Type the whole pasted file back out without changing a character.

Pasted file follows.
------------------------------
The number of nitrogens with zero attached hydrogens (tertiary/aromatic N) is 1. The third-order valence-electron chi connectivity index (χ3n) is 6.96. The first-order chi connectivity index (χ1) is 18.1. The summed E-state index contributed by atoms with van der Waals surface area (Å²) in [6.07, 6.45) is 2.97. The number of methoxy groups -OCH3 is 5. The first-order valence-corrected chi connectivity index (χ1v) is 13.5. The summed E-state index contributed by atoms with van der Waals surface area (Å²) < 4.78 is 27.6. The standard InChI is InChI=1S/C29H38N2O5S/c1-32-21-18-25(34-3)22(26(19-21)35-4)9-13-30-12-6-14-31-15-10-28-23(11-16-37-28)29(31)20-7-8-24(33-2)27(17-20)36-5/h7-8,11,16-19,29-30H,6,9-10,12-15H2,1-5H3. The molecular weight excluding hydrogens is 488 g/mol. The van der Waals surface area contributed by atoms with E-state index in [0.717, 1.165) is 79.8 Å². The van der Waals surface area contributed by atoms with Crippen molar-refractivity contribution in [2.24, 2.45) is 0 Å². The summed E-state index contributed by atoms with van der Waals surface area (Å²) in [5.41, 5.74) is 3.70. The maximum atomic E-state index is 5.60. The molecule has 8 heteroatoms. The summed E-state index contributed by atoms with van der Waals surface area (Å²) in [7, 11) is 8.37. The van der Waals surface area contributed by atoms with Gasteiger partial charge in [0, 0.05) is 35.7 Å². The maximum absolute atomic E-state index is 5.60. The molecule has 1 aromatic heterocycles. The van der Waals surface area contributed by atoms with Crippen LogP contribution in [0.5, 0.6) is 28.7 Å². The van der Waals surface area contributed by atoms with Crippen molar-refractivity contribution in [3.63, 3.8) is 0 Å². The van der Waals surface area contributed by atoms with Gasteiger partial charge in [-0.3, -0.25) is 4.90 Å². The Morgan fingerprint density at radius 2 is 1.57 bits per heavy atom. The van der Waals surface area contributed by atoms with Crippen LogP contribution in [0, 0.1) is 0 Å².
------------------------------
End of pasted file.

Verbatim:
The number of nitrogens with zero attached hydrogens (tertiary/aromatic N) is 1. The third-order valence-electron chi connectivity index (χ3n) is 6.96. The first-order chi connectivity index (χ1) is 18.1. The summed E-state index contributed by atoms with van der Waals surface area (Å²) in [6.07, 6.45) is 2.97. The number of methoxy groups -OCH3 is 5. The first-order valence-corrected chi connectivity index (χ1v) is 13.5. The summed E-state index contributed by atoms with van der Waals surface area (Å²) < 4.78 is 27.6. The standard InChI is InChI=1S/C29H38N2O5S/c1-32-21-18-25(34-3)22(26(19-21)35-4)9-13-30-12-6-14-31-15-10-28-23(11-16-37-28)29(31)20-7-8-24(33-2)27(17-20)36-5/h7-8,11,16-19,29-30H,6,9-10,12-15H2,1-5H3. The molecular weight excluding hydrogens is 488 g/mol. The van der Waals surface area contributed by atoms with E-state index in [0.717, 1.165) is 79.8 Å². The van der Waals surface area contributed by atoms with Crippen molar-refractivity contribution in [2.24, 2.45) is 0 Å². The summed E-state index contributed by atoms with van der Waals surface area (Å²) in [5.41, 5.74) is 3.70. The maximum atomic E-state index is 5.60. The molecule has 8 heteroatoms. The summed E-state index contributed by atoms with van der Waals surface area (Å²) in [7, 11) is 8.37. The van der Waals surface area contributed by atoms with Gasteiger partial charge in [0, 0.05) is 35.7 Å². The maximum absolute atomic E-state index is 5.60. The molecule has 1 aromatic heterocycles. The van der Waals surface area contributed by atoms with Crippen LogP contribution in [0.5, 0.6) is 28.7 Å². The van der Waals surface area contributed by atoms with Crippen molar-refractivity contribution in [3.63, 3.8) is 0 Å². The van der Waals surface area contributed by atoms with Gasteiger partial charge in [-0.3, -0.25) is 4.90 Å². The Morgan fingerprint density at radius 2 is 1.57 bits per heavy atom. The van der Waals surface area contributed by atoms with Crippen LogP contribution in [0, 0.1) is 0 Å².